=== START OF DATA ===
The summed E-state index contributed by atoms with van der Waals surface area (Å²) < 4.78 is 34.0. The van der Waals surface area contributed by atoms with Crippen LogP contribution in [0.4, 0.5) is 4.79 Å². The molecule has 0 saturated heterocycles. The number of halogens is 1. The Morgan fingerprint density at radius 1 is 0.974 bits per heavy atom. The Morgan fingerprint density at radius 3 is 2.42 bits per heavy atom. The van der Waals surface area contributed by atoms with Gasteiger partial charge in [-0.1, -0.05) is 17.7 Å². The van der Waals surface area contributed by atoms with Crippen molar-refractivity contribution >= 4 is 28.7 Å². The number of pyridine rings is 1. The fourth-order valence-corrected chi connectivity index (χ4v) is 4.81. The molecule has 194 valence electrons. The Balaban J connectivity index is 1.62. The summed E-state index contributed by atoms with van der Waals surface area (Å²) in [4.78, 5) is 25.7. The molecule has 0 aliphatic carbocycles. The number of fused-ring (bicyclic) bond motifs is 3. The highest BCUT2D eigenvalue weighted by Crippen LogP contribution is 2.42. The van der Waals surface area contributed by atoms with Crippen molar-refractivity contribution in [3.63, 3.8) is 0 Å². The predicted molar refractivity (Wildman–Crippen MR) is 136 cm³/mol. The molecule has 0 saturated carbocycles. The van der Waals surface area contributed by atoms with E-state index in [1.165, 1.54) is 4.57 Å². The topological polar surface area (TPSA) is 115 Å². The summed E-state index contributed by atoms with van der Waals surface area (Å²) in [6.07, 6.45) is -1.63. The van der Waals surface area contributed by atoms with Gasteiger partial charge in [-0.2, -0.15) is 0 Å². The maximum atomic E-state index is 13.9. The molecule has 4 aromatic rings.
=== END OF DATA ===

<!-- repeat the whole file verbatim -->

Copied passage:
The summed E-state index contributed by atoms with van der Waals surface area (Å²) < 4.78 is 34.0. The van der Waals surface area contributed by atoms with Crippen LogP contribution in [0.4, 0.5) is 4.79 Å². The molecule has 0 saturated heterocycles. The number of halogens is 1. The Morgan fingerprint density at radius 1 is 0.974 bits per heavy atom. The Morgan fingerprint density at radius 3 is 2.42 bits per heavy atom. The van der Waals surface area contributed by atoms with Gasteiger partial charge in [-0.1, -0.05) is 17.7 Å². The van der Waals surface area contributed by atoms with Crippen molar-refractivity contribution >= 4 is 28.7 Å². The number of pyridine rings is 1. The fourth-order valence-corrected chi connectivity index (χ4v) is 4.81. The molecule has 194 valence electrons. The Balaban J connectivity index is 1.62. The summed E-state index contributed by atoms with van der Waals surface area (Å²) in [4.78, 5) is 25.7. The molecule has 0 aliphatic carbocycles. The number of fused-ring (bicyclic) bond motifs is 3. The highest BCUT2D eigenvalue weighted by Crippen LogP contribution is 2.42. The van der Waals surface area contributed by atoms with Crippen molar-refractivity contribution in [3.63, 3.8) is 0 Å². The predicted molar refractivity (Wildman–Crippen MR) is 136 cm³/mol. The molecule has 0 saturated carbocycles. The van der Waals surface area contributed by atoms with E-state index in [1.165, 1.54) is 4.57 Å². The topological polar surface area (TPSA) is 115 Å². The summed E-state index contributed by atoms with van der Waals surface area (Å²) in [6.07, 6.45) is -1.63. The van der Waals surface area contributed by atoms with Gasteiger partial charge in [-0.2, -0.15) is 0 Å². The maximum atomic E-state index is 13.9. The molecule has 4 aromatic rings.